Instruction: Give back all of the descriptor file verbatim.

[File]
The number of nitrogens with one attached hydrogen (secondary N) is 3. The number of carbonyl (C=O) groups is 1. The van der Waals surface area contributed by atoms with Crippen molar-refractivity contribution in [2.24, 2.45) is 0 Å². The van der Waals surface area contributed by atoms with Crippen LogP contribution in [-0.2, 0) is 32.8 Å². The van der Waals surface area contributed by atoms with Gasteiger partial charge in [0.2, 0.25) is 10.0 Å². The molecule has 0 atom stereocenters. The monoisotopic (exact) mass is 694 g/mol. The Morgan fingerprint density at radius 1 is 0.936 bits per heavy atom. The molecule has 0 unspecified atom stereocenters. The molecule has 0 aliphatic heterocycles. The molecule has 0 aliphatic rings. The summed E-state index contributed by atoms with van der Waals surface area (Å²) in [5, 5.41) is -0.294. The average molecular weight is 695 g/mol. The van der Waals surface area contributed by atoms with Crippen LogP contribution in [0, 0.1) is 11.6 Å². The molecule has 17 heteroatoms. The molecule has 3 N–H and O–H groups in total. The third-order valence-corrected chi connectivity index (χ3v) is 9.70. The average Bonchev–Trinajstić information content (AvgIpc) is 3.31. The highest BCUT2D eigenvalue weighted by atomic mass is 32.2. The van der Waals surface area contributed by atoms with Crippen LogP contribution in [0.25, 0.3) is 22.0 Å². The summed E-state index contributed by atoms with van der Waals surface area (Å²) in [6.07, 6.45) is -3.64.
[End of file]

The number of nitrogens with one attached hydrogen (secondary N) is 3. The number of carbonyl (C=O) groups is 1. The van der Waals surface area contributed by atoms with Crippen molar-refractivity contribution in [2.24, 2.45) is 0 Å². The van der Waals surface area contributed by atoms with Crippen LogP contribution in [-0.2, 0) is 32.8 Å². The van der Waals surface area contributed by atoms with Gasteiger partial charge in [0.2, 0.25) is 10.0 Å². The molecule has 0 atom stereocenters. The monoisotopic (exact) mass is 694 g/mol. The Morgan fingerprint density at radius 1 is 0.936 bits per heavy atom. The molecule has 0 unspecified atom stereocenters. The molecule has 0 aliphatic heterocycles. The molecule has 0 aliphatic rings. The summed E-state index contributed by atoms with van der Waals surface area (Å²) in [5, 5.41) is -0.294. The average molecular weight is 695 g/mol. The van der Waals surface area contributed by atoms with Crippen LogP contribution in [0, 0.1) is 11.6 Å². The molecule has 17 heteroatoms. The molecule has 3 N–H and O–H groups in total. The third-order valence-corrected chi connectivity index (χ3v) is 9.70. The average Bonchev–Trinajstić information content (AvgIpc) is 3.31. The highest BCUT2D eigenvalue weighted by atomic mass is 32.2. The van der Waals surface area contributed by atoms with Crippen LogP contribution in [0.25, 0.3) is 22.0 Å². The summed E-state index contributed by atoms with van der Waals surface area (Å²) in [6.07, 6.45) is -3.64.